- Copyright © 2000 Society of Exploration Geophysicists
The Hishikari epithermal gold-silver deposit, one of the world's richest gold mines, is in northeastern Kagoshima on Kyushu Island, southwest of Japan (Figure 1). The area is characterized by volcanic activity, ranging from the active Sakurajima and Kirishima volcanoes to local hot springs.
Although gold prospecting in the area dates from 1750, it formerly was intermittent and small scale. The major deposits currently being developed were not discovered until geophysical surveys were applied to the area. They played an important role in the 1981 discovery and subsequent development of the mine.
Regional geologic mapping and reconnaissance geophysical surveys were conducted by the Metal Mining Agency of Japan (MMAJ) in 1975–78. A gravity survey in 1975–76 revealed a northeast-trending gravity high (amplitude = 4 mGal). In 1976, electrical sounding using a Schlumberger array and a heliborne EM survey were carried out. Both detected a low-resistivity zone. Exploration drilling was carried out where the high-gravity anomaly overlapped the low-resistivity anomaly. All three holes intersected high-grade gold veins.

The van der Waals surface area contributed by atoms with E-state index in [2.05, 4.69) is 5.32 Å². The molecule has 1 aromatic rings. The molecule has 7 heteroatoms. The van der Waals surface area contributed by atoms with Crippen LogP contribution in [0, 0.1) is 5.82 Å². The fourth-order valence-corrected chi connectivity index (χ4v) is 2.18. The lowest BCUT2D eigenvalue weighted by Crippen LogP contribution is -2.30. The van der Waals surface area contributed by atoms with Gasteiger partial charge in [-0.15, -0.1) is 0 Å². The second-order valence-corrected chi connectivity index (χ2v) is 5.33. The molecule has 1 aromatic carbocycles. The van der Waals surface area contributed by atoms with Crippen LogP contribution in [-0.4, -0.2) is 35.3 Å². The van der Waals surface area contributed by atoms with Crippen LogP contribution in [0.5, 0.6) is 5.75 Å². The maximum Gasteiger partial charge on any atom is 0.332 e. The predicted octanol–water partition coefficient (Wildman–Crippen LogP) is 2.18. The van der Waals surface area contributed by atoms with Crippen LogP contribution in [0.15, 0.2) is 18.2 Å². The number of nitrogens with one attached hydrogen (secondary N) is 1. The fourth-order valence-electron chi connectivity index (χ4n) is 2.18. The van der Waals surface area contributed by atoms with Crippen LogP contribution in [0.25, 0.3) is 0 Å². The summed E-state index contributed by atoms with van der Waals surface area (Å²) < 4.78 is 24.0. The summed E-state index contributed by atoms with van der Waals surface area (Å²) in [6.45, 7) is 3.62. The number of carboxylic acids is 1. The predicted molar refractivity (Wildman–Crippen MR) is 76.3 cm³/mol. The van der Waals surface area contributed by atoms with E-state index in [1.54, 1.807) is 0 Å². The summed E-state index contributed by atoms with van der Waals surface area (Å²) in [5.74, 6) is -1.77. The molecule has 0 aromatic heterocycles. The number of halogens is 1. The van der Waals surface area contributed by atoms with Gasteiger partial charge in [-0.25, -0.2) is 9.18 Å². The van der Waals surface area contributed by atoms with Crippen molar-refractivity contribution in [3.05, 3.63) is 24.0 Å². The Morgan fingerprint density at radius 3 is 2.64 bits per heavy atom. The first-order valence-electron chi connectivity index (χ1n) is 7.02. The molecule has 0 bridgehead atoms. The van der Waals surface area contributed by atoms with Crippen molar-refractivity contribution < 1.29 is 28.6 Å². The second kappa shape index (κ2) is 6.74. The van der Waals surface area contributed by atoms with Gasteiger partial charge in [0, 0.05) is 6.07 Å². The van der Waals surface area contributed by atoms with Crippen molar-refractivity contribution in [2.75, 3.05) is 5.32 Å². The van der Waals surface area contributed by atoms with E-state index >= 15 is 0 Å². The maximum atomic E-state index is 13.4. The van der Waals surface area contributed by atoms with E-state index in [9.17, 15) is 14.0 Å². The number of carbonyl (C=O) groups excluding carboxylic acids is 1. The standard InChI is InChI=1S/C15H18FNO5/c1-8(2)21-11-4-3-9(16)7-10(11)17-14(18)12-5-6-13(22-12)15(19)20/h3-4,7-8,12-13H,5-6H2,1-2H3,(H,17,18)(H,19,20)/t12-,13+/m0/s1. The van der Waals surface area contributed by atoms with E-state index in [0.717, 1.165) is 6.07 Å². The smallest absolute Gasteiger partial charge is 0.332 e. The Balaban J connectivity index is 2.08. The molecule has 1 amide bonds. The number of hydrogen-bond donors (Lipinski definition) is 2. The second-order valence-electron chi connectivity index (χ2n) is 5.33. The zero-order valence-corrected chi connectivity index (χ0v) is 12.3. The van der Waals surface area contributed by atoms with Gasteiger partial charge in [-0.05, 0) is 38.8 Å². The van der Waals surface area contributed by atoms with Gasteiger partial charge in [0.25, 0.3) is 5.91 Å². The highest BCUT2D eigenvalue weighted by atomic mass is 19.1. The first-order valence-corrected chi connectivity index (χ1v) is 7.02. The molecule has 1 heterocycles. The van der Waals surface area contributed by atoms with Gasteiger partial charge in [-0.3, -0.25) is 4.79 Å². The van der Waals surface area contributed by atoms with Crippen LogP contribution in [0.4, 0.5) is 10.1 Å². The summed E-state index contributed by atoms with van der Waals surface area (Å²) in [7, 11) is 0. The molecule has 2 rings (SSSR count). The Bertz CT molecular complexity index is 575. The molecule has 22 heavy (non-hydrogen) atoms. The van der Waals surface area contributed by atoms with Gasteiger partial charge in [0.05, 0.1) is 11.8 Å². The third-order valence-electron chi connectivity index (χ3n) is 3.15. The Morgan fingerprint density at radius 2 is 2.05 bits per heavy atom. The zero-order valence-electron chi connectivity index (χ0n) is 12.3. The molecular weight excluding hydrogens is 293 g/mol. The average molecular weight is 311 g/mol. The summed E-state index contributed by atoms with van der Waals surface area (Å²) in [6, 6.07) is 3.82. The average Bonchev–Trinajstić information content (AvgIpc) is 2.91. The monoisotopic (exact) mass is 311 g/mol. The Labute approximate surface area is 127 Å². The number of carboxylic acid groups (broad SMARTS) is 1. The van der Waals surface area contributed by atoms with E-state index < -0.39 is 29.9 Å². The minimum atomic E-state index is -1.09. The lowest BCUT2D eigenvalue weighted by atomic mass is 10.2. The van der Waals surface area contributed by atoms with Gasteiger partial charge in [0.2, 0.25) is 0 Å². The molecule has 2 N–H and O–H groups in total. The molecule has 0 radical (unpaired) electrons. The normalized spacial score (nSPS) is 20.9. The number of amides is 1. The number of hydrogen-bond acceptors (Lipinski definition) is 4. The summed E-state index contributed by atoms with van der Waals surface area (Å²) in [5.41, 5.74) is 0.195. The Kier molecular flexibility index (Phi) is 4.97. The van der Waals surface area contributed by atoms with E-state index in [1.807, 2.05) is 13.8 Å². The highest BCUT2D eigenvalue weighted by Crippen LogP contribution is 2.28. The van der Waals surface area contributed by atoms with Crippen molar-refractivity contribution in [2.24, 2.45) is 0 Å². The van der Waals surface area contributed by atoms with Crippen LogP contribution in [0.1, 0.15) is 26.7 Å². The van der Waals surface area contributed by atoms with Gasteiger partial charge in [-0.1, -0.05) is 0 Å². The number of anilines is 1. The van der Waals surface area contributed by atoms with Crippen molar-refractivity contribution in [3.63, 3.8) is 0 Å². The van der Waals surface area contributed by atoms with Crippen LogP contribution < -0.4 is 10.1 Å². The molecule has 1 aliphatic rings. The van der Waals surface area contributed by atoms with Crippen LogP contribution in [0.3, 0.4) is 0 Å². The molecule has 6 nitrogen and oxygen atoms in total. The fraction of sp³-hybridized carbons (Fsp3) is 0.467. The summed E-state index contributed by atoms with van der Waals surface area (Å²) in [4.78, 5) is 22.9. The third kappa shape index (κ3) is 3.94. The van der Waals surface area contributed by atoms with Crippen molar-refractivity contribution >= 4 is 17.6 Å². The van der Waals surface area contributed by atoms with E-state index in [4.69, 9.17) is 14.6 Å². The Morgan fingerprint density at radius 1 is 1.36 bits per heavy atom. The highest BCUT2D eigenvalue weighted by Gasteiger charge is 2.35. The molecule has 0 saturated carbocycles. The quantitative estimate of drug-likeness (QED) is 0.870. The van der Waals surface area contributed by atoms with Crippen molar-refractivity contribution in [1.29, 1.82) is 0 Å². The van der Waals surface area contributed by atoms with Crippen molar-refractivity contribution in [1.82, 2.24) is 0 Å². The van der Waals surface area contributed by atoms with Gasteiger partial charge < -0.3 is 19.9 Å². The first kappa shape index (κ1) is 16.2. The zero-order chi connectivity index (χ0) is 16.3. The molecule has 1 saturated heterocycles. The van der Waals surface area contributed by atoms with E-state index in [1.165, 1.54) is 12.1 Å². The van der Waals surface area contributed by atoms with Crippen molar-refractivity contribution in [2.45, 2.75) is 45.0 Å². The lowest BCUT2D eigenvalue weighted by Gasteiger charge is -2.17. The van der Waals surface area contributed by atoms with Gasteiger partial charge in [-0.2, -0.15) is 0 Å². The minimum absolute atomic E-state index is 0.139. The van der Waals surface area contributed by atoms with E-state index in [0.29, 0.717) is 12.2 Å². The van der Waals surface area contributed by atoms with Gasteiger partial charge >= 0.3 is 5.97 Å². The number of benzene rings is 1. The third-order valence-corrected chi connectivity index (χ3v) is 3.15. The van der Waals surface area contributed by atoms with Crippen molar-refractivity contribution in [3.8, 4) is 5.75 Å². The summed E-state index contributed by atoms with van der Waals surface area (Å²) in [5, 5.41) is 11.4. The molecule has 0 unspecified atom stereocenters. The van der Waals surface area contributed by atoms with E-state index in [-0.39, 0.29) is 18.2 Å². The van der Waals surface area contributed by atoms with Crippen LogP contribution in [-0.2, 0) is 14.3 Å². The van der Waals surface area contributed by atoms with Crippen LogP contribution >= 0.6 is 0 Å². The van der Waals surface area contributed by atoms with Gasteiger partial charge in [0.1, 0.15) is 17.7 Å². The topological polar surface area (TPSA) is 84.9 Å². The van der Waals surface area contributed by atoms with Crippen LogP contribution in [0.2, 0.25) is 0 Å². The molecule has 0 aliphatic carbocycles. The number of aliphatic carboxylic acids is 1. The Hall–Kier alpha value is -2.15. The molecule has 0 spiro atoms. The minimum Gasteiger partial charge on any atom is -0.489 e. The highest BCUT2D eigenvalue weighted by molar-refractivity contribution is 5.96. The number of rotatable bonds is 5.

Subsequently, 18 more holes were drilled and carried out by Sumitomo Metal Mining (SMM), the property owner; all intersected high-grade ores. Underground development commenced in 1983. Between 1983 and 1987, SMM also tested various geophysical methods in the area to examine their potential application for exploration for this type of gold deposit. These included several methods not applied routinely to mineral exploration in Japan—MT, CSAMT, timedomain IP (TDIP), TEM, etc.
Geology and ore deposit
The area is underlain by the Shimanto Supergroup of Cretaceous age and volcanic rocks/alluvial deposits of Quaternary age. Figure 2 shows geologic sections of the Honko and Yamada areas.
The Shimanto Supergroup, the basement rocks of the southern half of Kyushu Island, are interbedded shales and sandstones. No …